Federal scientists have recommended that marijuana be removed from the Schedule One drug classification according to the newly released documents from the Health and Human Services (HHS). The HHS had sent the 250-page scientific review to the Drug Enforcement Administration (DEA) in August 2023 saying that cannabis was not as risky or had the potential for abuse as other Schedule One drugs like heroin. The document was heavily redacted until Texas lawyer Matthew Zorn sued the HHS asking for the full release.
This week, Zorn posted an email he received telling him that his request was moot as the entire document would be released. The document was published online on Friday and according to The New York Times, an HHS official confirmed the document was accurate. The DEA is under pressure to accept the scientist’s findings as it has always followed that department’s recommendations. However, years of a “war on drugs” in the department have created an atmosphere of stigma against cannabis. The DEA was clear recently that despite some members of Congress leaning on the DEA to make progress with the recommendation, it would have the final say in the matter.
The letter noted that the last time the DEA was asked to reschedule cannabis was in 2015 and since then Congress has made changes regarding the classification of cannabis. In addition to that, there have also been medical advances in the use of cannabis. The letter also noted that it would use the term marijuana versus cannabis.
Consideration for Rescheduling
The eight factors according to the letter are the following:
1. Its actual or relative potential for abuse;
2. Scientific evidence of its pharmacological effect, if known;
3. The state of current scientific knowledge regarding the drug or other substance;
4. Its history and current pattern of abuse;
5. The scope, duration, and significance of abuse;
6. What, if any, risk there is to the public health;
7. Its psychic or physiological dependence liability; and
8. Whether the substance is an immediate precursor of a substance already controlled.
The letter specifically stated,
After assessing all available preclinical , clinical, and epidemiological data, FDA recommends that marijuana be rescheduled from Schedule I into Schedule III of the CSA . Schedule III drugs are classified as having a potential for abuse less than the drugs or other substances in schedules I and II, a currently accepted medical use in treatment in the United States , and moderate or low physical dependence or high psychological dependence that may result from their use. NIDA concurs with this recommendation.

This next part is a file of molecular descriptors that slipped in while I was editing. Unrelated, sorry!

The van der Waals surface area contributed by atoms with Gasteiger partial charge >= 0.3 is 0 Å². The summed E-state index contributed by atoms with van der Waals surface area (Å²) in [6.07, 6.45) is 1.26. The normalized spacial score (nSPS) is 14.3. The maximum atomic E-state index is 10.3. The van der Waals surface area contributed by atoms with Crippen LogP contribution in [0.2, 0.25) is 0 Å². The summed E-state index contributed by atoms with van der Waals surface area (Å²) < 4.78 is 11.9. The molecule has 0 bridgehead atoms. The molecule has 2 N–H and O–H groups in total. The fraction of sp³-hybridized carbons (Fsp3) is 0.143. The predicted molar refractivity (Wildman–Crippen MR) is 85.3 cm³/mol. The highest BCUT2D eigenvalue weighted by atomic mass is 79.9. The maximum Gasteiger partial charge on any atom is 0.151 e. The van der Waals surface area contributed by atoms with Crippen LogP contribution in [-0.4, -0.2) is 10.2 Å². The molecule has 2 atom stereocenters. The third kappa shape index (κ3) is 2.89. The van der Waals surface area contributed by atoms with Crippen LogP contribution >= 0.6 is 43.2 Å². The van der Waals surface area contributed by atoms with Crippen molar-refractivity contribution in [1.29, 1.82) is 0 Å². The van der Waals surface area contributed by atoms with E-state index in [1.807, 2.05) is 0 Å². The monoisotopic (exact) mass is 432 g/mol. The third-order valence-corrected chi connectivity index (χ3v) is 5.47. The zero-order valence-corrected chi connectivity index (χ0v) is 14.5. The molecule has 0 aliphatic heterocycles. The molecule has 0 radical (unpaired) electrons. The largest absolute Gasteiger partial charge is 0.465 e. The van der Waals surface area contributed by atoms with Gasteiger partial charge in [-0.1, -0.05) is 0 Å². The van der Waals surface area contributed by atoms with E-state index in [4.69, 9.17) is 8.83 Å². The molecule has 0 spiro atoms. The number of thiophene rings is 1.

It went on to say, “Based on the totality of the available data, we conclude that there exists some credible scientific support for the medical use of marijuana in at least one of the indications for which there is widespread current experience in the United States.”
Not A Danger
The letter also said that the vast majority of people consuming marijuana are not endangering themselves or others. Indeed, the letter said that alcohol and heroin cause more adverse outcomes. The research ranked alcohol, heroin, and cocaine as more dangerous than marijuana, ranking it much lower.
The research among high school students found that they abused alcohol more than marijuana, and found 52% of high school students were using alcohol versus only 20-22% for marijuana.
Concerning the danger of diversion of research marijuana to regular channels, the research found there was more diversion from state-legal marijuana sources versus federal research marijuana.
The research also determined, “The risks to the public health posed by marijuana are low compared to other drugs of abuse (e.g., heroin, cocaine, benzodiazepines), based on an evaluation of various epidemiological databases for ED visits, hospitalizations, unintentional exposures, and most importantly, for overdose deaths.”
The research also noted that marijuana produces rewarding effects that would be consistent with observed long-term patterns of non-medical use and abuse, both before and in years since enactment of the Controlled Substances Act.
The letter reviewed numerous scientific findings and wrote, “In conclusion, marijuana has hundreds of chemovars containing variable concentrations of THC, cannabinoids, and other compounds. Thus, marijuana is not a single chemical with a consistent and reproducible chemical profile or predictable and consistent clinical effects.”
The HHS letter noted that each state having its own regulations has caused a lack of standardization and that the illicit market had no oversight at all.